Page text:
There are some actors who, no matter what character they're playing, always seem to play themselves. The characters are meant to be different, but for whatever reason we only see the actor.
This isn't necessarily a bad thing, and it's not always due to an actor lacking acting skills or acting range.
Sometimes, they're actually quite good at acting—but maybe they acted so well in a particular role that they've become typecasted.
It's almost like these actors are so uniquely identifiable with their own personas that they've become their own character franchise of sorts.
Here are our picks for the best actors who (generally) play the same roles in every movie and pull it off well!
15. Dwayne "The Rock" Johnson
Dwayne Johnson is a pro-wrestling champion turned Hollywood celebrity who carried his wrestling alias—first "Rocky" and then "The Rock"—from the ring to the big screen.
Sadly, no matter how hard he tries, it appears that his origin as a pro-wrestler continues to cling to him, making him unable to shake off his iconic image as "The Rock."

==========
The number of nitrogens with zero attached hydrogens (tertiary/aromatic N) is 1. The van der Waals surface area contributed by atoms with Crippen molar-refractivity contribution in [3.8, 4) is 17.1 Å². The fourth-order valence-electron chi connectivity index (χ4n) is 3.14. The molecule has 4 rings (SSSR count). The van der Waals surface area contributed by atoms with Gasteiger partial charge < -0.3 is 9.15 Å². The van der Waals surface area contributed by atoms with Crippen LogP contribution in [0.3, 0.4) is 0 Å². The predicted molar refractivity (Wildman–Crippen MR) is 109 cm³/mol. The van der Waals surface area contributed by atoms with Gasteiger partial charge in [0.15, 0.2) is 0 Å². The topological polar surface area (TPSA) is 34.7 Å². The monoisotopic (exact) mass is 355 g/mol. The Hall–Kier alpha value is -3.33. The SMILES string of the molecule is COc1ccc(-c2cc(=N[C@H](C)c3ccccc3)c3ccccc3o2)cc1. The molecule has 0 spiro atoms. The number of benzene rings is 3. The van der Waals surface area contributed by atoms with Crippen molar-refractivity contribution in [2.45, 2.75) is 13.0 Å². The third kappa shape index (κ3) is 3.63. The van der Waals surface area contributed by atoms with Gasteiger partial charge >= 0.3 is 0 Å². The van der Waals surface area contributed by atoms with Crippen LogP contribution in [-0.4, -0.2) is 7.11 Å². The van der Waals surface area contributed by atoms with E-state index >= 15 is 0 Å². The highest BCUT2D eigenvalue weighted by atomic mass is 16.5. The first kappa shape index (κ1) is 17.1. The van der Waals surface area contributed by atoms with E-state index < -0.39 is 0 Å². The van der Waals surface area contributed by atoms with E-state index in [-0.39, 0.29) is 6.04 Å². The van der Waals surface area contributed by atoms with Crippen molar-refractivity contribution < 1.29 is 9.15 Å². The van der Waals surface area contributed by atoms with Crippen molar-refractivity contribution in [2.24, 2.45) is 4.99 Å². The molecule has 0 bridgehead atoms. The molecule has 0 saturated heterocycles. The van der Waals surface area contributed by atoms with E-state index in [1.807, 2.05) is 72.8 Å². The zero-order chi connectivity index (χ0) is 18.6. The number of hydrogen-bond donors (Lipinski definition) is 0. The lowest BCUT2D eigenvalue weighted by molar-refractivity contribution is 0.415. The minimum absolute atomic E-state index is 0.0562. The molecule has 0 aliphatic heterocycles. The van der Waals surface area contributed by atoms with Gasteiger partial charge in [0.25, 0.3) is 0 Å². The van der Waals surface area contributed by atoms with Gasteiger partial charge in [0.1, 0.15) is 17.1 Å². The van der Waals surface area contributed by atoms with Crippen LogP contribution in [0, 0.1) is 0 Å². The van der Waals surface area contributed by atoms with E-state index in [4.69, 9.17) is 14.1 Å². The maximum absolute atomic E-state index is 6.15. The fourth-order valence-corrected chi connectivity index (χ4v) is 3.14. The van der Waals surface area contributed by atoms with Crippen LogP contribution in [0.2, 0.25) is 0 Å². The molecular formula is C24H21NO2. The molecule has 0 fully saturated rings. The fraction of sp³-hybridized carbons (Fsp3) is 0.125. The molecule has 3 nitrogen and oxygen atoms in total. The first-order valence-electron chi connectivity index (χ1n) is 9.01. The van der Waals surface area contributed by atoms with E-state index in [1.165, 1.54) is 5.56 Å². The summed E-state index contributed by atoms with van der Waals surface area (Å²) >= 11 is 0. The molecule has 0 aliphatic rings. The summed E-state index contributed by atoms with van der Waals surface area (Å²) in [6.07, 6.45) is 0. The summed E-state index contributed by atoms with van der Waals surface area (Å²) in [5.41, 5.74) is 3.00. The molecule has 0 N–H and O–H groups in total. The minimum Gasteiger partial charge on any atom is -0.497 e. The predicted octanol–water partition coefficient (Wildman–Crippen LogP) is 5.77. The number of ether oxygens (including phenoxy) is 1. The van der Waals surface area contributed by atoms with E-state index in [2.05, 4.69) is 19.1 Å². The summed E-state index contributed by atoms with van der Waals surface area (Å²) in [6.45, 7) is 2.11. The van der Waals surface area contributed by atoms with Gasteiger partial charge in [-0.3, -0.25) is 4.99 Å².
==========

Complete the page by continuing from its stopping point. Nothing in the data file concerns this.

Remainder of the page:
Johnson plays the ripped action hero in nearly every movie role, even when dipping his toes into comedy and family films.
His most notable roles include The Mummy Returns (2001), San Andreas (2015), Jumanji: Welcome to the Jungle (2017), and, of course, the Fast and Furious franchise.
14. Jennifer Coolidge
Jennifer Coolidge doesn't just play the same bizarre character in every movie—she's also like that in real life. Ditzy, offbeat, and able to make anyone laugh, it's never entirely clear whether Coolidge is acting or being genuine, whether on- or off-screen.
The White Lotus co-star Haley Lu Richardson admitted that even she wasn't sure whether Coolidge was always in-character or not.
Most people just assume it's her personality—one that translates so well on screen that she just stays that way for her roles!
Underneath all her "dumb blonde" charm is perfect comedic timing and intelligence. You can find this in movies like American Pie (1999), Legally Blonde (2001), and A Cinderella Story (2004).
13. Channing Tatum
Channing Tatum isn't only known for his exceedingly good looks (though that plays a big part in his persona). His impressive dance skills are what really help him stand out.
Catching his first wave of mainstream popularity with the hip-hopping musical drama Step Up (2006), Tatum went on to swoon viewers with his strikingly handsome face and shirtless handstands, even leading as the sexy stripper in Magic Mike (2012).
Although Tatum has occasionally branched out into other genres, he's mainly known for comedy and romance. But whether it's Dear John (2010) or 21 Jump Street (2012), Tatum will always be the cool guy.
12. Jack Black
In 2016, Jack Black made the bold statement that he may be quitting acting forever. Why? Because he's bored of all the repetitve roles—or, in other words, being the "lovable loser."